Chances are you have used, or certainly seen, a Mossberg 500 at least once in your life. This very famous pump-action shotgun is popular for a reason. It’s reliable, powerful and pretty darn accurate. But, can a Mossberg 500 shoot slugs?
So, can you shoot slugs in a Mossberg 500? Yes, the Mossberg is certainly capable of shooting slugs. But, there are some conditions. First, it is typically a good idea to have a wider choke tube for firing slugs. Or, you could use rifled slugs. Rifled slugs act as though the barrel of your gun is rifled, even though it isn’t. At least, that’s how it should work in theory. This article contains everything you need to know about shootings slugs with your Mossberg 500.
Why Do People Need To Shoot Slugs?
The general idea behind a shotgun is that you are shooting shot, sometimes called buckshot, out the end of your gun. This shot has a widespread of course lead and is catastrophic to whatever it hits. Pump actions shotguns were so powerful in world war one that the German government hilariously requested that Americans stop using them in trench warfare. Of course, the US government told them where they could take their request. And rightly so.
Slug shots, on the other hand, are essentially one heavy projectile. It does not break up as shot does. There are a few reasons to use slugs, the main one being when you are hunting. If you are hunting elk, for example, you might kill it with a few close range rounds of buckshot but your meat is now full of led shrapnel.
Another use is the police force. They typically are equipped with shotguns as well as sidearms. The problem with firing a shot at a target is the likelihood that bits of the shot will miss and hit other people. At close range, firing buckshot at a person could potentially blow them to pieces. It is more humane for the animals and people if they are on the receiving end of a slug instead.
Do I Need A Slug Barrel To Shoot Slugs?
There are a few things to consider when deciding whether or not you can shoot slugs. The first is the barrels choke tube. Normal shotgun rounds are often bigger than slugs, so while your slug may fire it is going to be very inaccurate. You can counteract this by choosing to use rifled slugs.
They are a different shape so they act as if the shotgun has been rifled. They act, not always particularly well, but they are suitable as a bare minimum. Having a wide choke is often necessary for firing slugs.
Next, you want to consider the barrel type. Does it have a rifled bore or a smooth bore? It makes a big difference. It is possible to fire a slug out of either but the results are going to be vastly different. To understand why it is important to understand what the differences between a rifled and a smooth bore are. Here is a simple breakdown:
A rifled bore:
A rifled bore has a machined, almost spiraled, barrel. When the bullet is fired out of the gun it is caused to rapidly spin. This spinning motion is vital for accuracy. The spins set the bullet on a very specific trajectory that it cant deviate from. Where you point the gun is where the bullet will go. A rifled bore will not work for the normal shotgun round as it first wouldn’t fit down the barrel properly and secondly nor does a shotgun round need to spin. It gets its accuracy from spread, not precision.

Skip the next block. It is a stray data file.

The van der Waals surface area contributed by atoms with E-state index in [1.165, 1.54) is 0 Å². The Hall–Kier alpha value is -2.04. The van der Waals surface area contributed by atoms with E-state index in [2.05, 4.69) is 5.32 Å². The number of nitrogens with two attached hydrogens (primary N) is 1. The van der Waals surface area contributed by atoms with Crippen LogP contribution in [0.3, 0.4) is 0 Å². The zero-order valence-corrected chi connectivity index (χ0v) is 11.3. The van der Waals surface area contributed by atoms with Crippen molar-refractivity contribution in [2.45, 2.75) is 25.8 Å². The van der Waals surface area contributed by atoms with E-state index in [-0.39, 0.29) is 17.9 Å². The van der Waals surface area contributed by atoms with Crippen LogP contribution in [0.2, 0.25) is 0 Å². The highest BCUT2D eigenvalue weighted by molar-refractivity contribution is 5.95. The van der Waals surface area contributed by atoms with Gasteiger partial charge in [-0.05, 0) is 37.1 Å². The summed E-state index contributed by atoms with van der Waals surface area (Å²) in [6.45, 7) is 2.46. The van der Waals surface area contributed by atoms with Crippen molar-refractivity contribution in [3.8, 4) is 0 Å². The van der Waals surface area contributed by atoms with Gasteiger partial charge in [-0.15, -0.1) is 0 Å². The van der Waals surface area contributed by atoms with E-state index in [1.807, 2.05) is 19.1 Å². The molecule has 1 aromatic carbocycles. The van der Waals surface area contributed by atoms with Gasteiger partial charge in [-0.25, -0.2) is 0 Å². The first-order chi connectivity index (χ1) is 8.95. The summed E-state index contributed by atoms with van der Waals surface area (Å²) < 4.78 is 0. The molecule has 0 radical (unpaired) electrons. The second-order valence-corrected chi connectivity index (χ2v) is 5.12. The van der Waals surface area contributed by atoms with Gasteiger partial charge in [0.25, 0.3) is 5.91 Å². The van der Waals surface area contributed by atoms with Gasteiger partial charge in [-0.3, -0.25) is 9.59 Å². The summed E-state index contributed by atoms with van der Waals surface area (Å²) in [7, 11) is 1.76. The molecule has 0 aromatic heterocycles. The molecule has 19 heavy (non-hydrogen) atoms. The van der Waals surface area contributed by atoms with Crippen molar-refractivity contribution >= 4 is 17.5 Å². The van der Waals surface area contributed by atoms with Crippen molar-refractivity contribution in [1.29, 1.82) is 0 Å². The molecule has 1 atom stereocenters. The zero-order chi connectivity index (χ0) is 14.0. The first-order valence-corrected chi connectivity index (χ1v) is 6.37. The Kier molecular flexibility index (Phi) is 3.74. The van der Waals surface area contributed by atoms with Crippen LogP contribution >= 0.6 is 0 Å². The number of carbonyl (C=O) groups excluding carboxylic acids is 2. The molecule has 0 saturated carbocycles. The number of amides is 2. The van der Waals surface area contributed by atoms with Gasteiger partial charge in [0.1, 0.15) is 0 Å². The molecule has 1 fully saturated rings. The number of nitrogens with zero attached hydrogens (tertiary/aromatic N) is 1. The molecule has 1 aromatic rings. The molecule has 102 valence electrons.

A smooth bore:
Most shotguns come with a smooth bore, the barrel is entirely smooth on the inside so there is less friction with the round as it exits the barrel. It is also far easier and cheaper to manufacture a smooth bore barrel. When firing a slug with a smooth bore the round essentially wobbles very quickly as it travels down the barrel. This means when it exits the muzzle of the gun it will be fired in the correct general direction but the true trajectory will be slightly more difficult to account for.
There is a larger area within which the bullet might hit. The further the distance you are firing the bigger this area becomes. Firing a slug over 100 yards accurately with a smooth bore requires a lot more luck than skill.
Can Slugs Damage Shotgun Barrels?
In theory, a slug should not damage your shotgun. If that were the case they simply wouldn’t still make them. A slug should fire just fine, without damaging your barrel, regardless of whether it has a rifled or smooth bore or what size choke you have. It is a good idea to fire with a wider choke but you don’t have to per se. The only way you might damage your barrel is if it has been over bored. If the barrel is now too wide, the bullet will vibrate harder down the barrel as it has more room to bounce around.
This likely won’t break it in one go but the chance of it happening will increase over time. If you have an overbored barrel and some kind of aftermarket attachment on the muzzle, like an extended barrel, it is far more likely to damage your barrel.
If you try to fire a rifled slug out of a smoothbore barrel you may find the barrel breaking. The manufacturer will specify that you CAN’T fire their slug out of a smooth barrel. If there is no warning like that on the ammo box you are good to go.
Hopefully, you now have a pretty good idea about how shotgun slugs work and why. So much of whether or not you can use them is really based on whether or not you should use them. So long as you haven’t overbored your barrel you will be fine. If you planning on using your shotgun at a short-range, you won’t even need to change the barrel.
If however, you are planning on firing your weapon over long distances, you simply won’t be accurate enough without having a rifled barrel. Good luck with whichever barrel you end up choosing!